Now I'm a radical ...
The Federal Government is engaged in an unprecedented campaign to damage the credibility of the environmental movement. In the latest move, Natural Resources Minister Joe Oliver (apparently replacing Environment Minister Peter Kent as the chief anti-environmentalist government spokesperson) submitted an “open letter” to the media. In it, he links “radicals and environmental groups” and charges they are against everything.
As a father of three grown daughters and grandfather of one beautiful baby boy, I struggle with being called a radical. It’s true I work for a conservation organization. Sierra Club was founded in 1892 and has a long track record of drawing public attention to environmental issues and, perhaps more importantly, helping governments develop laws and policies to protect Canada’s magnificent natural heritage. Nearly every day I’m am contacted by individuals or groups asking for help with an environmental issue in their neighbourhoods.
I believe the public has adopted some of my “radical” suggestions over the years – that is if the rows of blue boxes and green bins, huge sales of energy-efficient cars and all those big companies touting their green records are any indication. I thought these things were pretty mainstream, but following Mr. Oliver’s logic General Motors and just about every Canadian home owner is a radical!
Why has the Minister resorted to name calling? Apparently he’s upset that 4,300 people have asked to participate in the Northern Gateway environmental assessment joining with 100 First Nations who strongly object to the scheme.
An oil spill in the 1970s resulted in a moratorium on oil tankers off the BC coast. Successive Liberal, NDP, Conservative and even Social Credit governments have kept it in place because the people in BC support it. Building pipelines over mountains to ship Tar Sands oil to China will not only require a lifting the moratorium – it will put some of our most pristine forests, lakes and salmon rivers at risk (not to mention the impact of climate change when the oil is burned).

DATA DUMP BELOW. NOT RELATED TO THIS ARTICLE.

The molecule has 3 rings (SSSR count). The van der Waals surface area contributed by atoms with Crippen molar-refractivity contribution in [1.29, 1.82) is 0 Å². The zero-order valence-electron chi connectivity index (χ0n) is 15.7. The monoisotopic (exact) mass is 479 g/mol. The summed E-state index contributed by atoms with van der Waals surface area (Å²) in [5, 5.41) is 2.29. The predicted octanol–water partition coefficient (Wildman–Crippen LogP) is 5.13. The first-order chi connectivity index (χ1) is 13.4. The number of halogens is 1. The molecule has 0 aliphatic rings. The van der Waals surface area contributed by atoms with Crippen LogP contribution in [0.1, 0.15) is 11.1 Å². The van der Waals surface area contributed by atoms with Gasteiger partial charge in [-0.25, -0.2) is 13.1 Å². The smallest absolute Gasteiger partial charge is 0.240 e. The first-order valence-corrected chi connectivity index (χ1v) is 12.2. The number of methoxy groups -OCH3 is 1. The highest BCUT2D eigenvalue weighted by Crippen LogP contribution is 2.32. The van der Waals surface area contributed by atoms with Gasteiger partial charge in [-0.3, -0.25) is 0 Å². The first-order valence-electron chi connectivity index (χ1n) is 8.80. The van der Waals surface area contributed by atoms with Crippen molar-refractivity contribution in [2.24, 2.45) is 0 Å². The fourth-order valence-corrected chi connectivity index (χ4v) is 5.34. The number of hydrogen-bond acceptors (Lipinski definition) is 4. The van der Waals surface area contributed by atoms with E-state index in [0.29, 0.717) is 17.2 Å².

Risks this big have naturally raised a lot of valid questions and thoughtful objections. People are just exercising their democratic right to be heard on an issue that will impact all Canadians, present and future. The purpose of an environmental assessment is to ask tough questions and hear the answers. Why does Mr. Oliver so strongly object to this? Do we no longer live in a democracy? Do our citizens no longer have the right to ask tough questions and express their opinions?
Mr. Oliver says “environmentalists and radicals” just want to delay the scheme until it becomes economically unviable - an interesting charge. But is that really what’s happening – is that really what we do? Is asking government to make sure development is economically and environmentally sustainable and in the best interest of local residents and Canadians just a delay tactic? Of course not.